Section 2: Usability Defined

Usability Defined

Unit 1, Section 2, Overview

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Video Transcript
Hi, I’m Dr Anthony Chow and welcome to Section 2, Usability Defined. In this section, we’ll take a look at how usability is formally defined and the major factors that make up its definition.

Let’s begin. The International Organization for Standardization formally defines usability as the extent to which the product can be used by specified users to achieve specified goals with effectiveness, efficiency, and satisfaction in a specified context of use. In other words, how effective, efficient, and satisfying is something to use to accomplish what we want?

Having a formal definition that is widely accepted and recognized allows us to focus clearly on usability’s three main factors: effectiveness, efficiency, and satisfaction.

Effectiveness is defined by the ISO standard as the percentage of goals achieved, the percentage of users successfully completing tasks, and average accuracy of completed tasks. In other words, can we achieve our goals with high levels of success with minimal effort? We will further break down effectiveness to a more granule level in just a second.

Efficiency is formally defined as the time to complete a task, task completed per unit time, and monetary cost of performing the task. In other words, how quickly and cost effectively can I complete a task or find what I am looking for? Again, we will more precisely define efficiency a little further on in this module.

Let’s walk through an example using UNCG’s website. Let’s say we’re looking for my contact information. Effectiveness. Can I find Dr Chow’s contact information? Efficiency. Can I do with minimal effort and error free? And satisfaction. Is the overall experience satisfactory?

Well, let’s see. From the home page, I quickly locate the search feature in the upper right hand of the page, which is where I would expect to find it. I enter the search term, Anthony Chow, faculty. I hit search, and what do I get? The first link is Dr Anthony Chow, which looks good. In fact, three of the four links look very promising.

Let’s select the first link and see what we get. Voila! There I am, with my phone number and email address clearly displayed. Mission accomplished with minimal effort and high return on investment with only three clicks. Overall satisfaction is also high, as the graphic design is clean, well branded, and does not distract me from my task at hand. This is a great example of high EAS for this specific task.

Okay, now that we have an initial feel of what usability is and what it looks like, let’s dig deeper and even more precisely to find each usability factor. Patrick Jordan. . . .More precisely to find each of the three formally defined factors of usability, effectiveness, efficiency, and satisfaction. In 1998, [Patrick Jordan] and I adapted his definition into an 8-factor usability scale, which we’ll use later on.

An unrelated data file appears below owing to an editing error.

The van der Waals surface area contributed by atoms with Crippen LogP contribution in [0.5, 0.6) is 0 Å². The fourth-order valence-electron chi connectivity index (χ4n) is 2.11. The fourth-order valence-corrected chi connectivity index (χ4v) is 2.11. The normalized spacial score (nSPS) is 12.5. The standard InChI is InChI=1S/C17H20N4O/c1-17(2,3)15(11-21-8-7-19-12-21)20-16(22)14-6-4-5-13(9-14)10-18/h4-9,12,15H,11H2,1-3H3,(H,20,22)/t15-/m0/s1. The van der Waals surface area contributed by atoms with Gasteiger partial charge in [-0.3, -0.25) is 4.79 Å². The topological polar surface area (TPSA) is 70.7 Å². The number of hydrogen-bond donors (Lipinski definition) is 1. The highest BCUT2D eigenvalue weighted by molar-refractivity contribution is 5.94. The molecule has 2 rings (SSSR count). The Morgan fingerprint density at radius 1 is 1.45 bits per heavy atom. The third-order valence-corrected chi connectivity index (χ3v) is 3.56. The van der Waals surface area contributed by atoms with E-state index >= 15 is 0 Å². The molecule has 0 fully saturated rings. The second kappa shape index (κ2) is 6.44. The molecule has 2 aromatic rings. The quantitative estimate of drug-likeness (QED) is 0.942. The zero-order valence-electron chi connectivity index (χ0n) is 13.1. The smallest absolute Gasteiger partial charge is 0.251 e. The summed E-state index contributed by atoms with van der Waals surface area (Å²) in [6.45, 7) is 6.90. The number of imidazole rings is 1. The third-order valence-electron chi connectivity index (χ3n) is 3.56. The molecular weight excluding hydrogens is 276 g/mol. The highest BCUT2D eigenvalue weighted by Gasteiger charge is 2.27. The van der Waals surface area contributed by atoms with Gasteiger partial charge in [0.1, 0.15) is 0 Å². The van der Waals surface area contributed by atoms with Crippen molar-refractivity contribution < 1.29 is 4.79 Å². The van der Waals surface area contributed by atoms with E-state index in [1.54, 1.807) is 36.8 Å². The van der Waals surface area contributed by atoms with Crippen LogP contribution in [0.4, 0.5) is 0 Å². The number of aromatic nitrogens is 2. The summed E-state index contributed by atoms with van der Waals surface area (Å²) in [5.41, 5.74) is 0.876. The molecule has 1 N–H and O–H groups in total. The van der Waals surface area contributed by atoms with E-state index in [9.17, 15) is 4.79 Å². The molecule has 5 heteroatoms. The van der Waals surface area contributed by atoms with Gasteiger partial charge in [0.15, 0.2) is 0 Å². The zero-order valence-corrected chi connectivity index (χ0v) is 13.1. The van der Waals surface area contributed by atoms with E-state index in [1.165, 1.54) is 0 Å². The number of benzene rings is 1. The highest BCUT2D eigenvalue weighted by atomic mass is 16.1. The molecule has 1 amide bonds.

Effectiveness—or the extent to which a goal or task is reached—can be broken down into two subfactors: task completion and quality of output. In other words, were you or a user able to complete the tasks you were trying to accomplish and, if so, what was the overall quality of that output? These two subfactors can be used as an operational definition for effectiveness. Efficiency or the amount of effort required to accomplish a goal can be further broken down into four sub factors, the first is to what extent did you or a user deviate from the critical or most direct path towards attaining your goal, was it straight from point A to point B, or did you take a more circuitous route. The second is error rate, how many errors or false starts did you make before attaining your goal. And the third is time on task, how quickly were you able to accomplish your goal. And lastly, the fourth sub factor is mental workload, how hard did you have to work mentally to obtain your goal. Satisfaction, is a level of comfort the user feels in being able to accomplish a goal, and it can be defined by two sub factors, a quantitative rating of satisfaction and a qualitative description of that satisfaction. In research quantitative and qualitative data is considered the proverbially 1, 2 punch that allows us to measure and compare ratings as well as understand the reasons behind those ratings.

I use a scale of 1 to 10, which most people are familiar with, and can be equated with a percentage degree of satisfaction. The qualitative comments allow us to determine why users rate something the way that they did. All together then we have 8 total factors of usability that can be independently measured. We have two for effectiveness, task completion and quality of output. We have four for efficiency, deviations from the critical path, error rate, time on task, and mental workload, and we have two for satisfaction, a quantitative satisfaction rating along with qualitative comments. Ok, that’s it for this module, be sure to answer the five review questions as well as participate in the modules discussion questions and hands on activities. I hope to see you soon in another module.